International Living’s new issue has a great rundown on typical costs in a variety of Latin American locations popular with expatriates and it’s a sometimes eye-opening look at the realities on the ground. We tend to think everything is going to be cheaper in a developing country, but that’s usually not the case. Items that have a labor connection are cheaper: a maid, a construction crew, and a driver for the day, for instance. And this translates to lower rates for maids, waiters, and cooks. And hey, you’ll pay less for rum, tequila, beer, tortillas, chicken, beans, mangos, bananas, and oranges.
But what about high-speed Internet access, cable TV, or a phone? Well, you might be pining for home on those items. And if you go out shopping for a toaster oven, a coffee maker, or a stereo, you might experience some serious sticker shock, especially if you’re from the U.S.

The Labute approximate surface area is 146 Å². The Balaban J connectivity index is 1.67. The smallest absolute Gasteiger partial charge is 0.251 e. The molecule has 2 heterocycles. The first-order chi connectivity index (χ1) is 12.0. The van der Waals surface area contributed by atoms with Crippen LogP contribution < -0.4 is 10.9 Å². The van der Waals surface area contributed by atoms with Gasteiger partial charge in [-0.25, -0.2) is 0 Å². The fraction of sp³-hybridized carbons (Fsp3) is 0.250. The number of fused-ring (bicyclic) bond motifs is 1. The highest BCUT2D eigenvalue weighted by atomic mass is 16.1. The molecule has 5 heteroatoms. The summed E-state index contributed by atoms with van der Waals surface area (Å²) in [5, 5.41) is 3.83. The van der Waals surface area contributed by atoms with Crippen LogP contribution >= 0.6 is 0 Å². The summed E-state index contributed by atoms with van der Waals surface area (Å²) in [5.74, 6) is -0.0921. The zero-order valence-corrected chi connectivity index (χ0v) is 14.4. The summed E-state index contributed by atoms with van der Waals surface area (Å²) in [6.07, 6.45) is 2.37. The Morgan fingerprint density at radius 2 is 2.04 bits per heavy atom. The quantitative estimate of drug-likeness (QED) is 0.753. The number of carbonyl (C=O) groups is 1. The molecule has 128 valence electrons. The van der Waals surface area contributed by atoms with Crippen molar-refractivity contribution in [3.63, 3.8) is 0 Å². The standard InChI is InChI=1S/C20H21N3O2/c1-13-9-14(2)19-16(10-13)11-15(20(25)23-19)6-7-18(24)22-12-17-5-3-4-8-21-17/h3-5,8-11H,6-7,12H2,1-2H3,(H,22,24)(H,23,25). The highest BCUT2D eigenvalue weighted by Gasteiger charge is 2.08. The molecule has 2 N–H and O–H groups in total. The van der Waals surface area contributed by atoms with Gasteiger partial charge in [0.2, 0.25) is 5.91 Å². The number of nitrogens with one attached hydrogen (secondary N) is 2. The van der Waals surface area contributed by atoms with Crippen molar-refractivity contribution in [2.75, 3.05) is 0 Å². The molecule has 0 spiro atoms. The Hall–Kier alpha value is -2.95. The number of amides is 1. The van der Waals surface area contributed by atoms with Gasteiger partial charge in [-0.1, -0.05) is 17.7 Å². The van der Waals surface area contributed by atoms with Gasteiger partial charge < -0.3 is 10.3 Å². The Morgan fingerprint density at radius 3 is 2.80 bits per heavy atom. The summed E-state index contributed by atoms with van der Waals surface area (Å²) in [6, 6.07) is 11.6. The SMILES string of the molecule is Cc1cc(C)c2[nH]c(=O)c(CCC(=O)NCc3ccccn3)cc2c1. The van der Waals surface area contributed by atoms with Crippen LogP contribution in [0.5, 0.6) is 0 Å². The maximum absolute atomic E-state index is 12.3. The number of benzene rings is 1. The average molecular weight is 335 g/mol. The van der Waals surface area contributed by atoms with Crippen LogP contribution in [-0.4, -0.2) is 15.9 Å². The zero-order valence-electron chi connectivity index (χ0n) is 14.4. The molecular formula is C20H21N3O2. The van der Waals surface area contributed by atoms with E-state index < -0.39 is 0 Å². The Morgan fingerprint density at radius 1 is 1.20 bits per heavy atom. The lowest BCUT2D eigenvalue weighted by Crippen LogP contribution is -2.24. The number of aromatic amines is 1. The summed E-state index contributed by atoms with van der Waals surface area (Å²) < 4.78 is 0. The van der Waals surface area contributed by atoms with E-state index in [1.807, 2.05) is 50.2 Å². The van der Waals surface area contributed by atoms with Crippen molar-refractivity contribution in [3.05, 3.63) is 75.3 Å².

Here are a few examples from the International Living article, showing how much things can vary:
A regular maid is $60 per month in Granada, $125 in Quito, $200 in Buenos Aires, $250 in Roatan.
Monthly utilities are $50 in San Miguel de Allende, $100 in Quito, $148 in Roatan, and $182 in Panama City.
Three restaurant dinners a month run a total of $50 in Granada, $65 in Quito, $120 in Buenos Aires, $125 in Roatan.
High-speed Internet access is only $25 in Panama City, but $80 in Granada, $95 in Roatan, and $100 in Quito.
These are just sample costs and of course your mileage will vary, but the point is to do your homework before packing up and moving somewhere or you could get a nasty surprise. If you’re doing more than just touching down for a couple of months, go hang somewhere for a while–preferably six months or a year–before deciding to make it your permanent home.